The first thing I do every morning is eat breakfast. Each day I go to a local bakery and order a chocolatin. This classic French pastry consists of a flaky, buttery croissant dough wrapped around a rich and decadent chocolate filling. While in Bordeaux this is called a chocolatin, if you were to order the same pastry in Paris, you would likely receive a strange look from the locals. This is because outside of Bordeaux, this pastry is known as a "pain au chocolat". Although the pastry itself is the same across France, the name for it varies depending on the region. This variation in naming is just one example of the many cultural differences that exist between regions within a country.
It is fascinating to see how a single pastry can have different names and be perceived differently in different parts of the same country. In America, it is common for people to skip breakfast or have something quick like a granola bar or a cup of coffee on-the-go. However, during my time in France, I noticed a stark contrast in breakfast culture. French breakfasts are usually leisurely affairs, consisting of croissants, baguettes, butter, jam, and a hot drink such as coffee or hot chocolate. The French take their breakfast seriously and often take the time to sit down and enjoy their meal before starting their day. As an American, it was a refreshing change to slow down and savor a delicious breakfast each morning. The experience also gave me a newfound appreciation for the simple pleasure of taking time to enjoy a meal and start the day off right.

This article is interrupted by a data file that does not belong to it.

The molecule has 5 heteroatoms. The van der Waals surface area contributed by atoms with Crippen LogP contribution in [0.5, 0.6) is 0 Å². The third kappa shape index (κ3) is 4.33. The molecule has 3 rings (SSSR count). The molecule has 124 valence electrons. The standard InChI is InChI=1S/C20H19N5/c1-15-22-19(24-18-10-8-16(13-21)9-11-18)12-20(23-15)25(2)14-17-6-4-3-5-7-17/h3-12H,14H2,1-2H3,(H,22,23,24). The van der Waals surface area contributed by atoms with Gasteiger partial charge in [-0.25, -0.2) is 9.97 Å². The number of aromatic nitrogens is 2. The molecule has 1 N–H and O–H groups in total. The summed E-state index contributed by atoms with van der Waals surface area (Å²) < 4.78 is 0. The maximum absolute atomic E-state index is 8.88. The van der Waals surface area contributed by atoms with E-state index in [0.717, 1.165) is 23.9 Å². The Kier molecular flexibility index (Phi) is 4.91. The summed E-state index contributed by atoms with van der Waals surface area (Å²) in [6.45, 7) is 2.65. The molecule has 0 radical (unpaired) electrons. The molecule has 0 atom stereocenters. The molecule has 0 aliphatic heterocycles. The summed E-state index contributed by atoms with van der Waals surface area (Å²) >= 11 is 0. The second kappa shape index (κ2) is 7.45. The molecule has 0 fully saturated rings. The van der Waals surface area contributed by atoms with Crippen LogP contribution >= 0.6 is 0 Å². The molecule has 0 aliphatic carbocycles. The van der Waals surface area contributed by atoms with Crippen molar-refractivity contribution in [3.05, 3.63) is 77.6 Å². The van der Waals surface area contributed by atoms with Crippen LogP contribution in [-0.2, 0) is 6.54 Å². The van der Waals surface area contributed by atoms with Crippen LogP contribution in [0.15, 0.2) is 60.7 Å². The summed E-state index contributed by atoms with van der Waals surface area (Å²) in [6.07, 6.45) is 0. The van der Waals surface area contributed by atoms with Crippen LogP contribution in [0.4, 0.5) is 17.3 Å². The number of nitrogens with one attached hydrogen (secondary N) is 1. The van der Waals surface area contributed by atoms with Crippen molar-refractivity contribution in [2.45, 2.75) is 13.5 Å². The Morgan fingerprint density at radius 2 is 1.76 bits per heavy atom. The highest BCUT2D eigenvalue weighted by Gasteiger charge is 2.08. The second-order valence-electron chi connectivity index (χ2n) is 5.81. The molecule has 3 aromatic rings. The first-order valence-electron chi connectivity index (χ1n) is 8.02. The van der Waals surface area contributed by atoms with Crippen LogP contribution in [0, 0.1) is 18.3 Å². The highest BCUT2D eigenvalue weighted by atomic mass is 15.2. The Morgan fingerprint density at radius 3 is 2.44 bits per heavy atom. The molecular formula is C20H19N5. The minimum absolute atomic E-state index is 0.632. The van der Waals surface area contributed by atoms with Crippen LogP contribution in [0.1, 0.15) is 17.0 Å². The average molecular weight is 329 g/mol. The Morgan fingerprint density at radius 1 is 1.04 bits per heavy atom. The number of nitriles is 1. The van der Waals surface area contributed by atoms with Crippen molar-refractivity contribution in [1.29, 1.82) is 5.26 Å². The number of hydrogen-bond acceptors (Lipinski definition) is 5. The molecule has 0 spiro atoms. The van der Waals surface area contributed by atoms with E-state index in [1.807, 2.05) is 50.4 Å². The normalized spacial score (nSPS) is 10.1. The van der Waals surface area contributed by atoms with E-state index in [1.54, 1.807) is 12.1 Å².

At around noon, my friends and I typically scout out a new local cafe to try out. Today, we went to a cafe on the boardwalk of the Garonne River that served the most delicious chicken sandwich I have ever tasted. The cafe's outdoor seating provided a stunning view of the river and the surrounding cityscape. The sandwich came with a side of French fries and a salad. I savored every bite while soaking in the beautiful view and the vibrant atmosphere of the boardwalk.
For dessert during my lunch today, I ordered a chocolate crepe, and it was so delicious. The crepe was thin, light, and perfectly cooked, with a rich, chocolatey filling that oozed out as I cut into it. It was drizzled with a chocolate sauce and sprinkled with powdered sugar, adding to the already delicious flavor. This warm, dessert was a perfect end to my meal and left me feeling completely satisfied. I was grateful for the opportunity to indulge in such a classic French delicacy. Finally, for dinner we went to an authentic Italian restaurant in the town center of Bordeaux. I ate a margarita pizza, which was fantastic. And for dessert I had the classic French macarons.
By Megan McSorley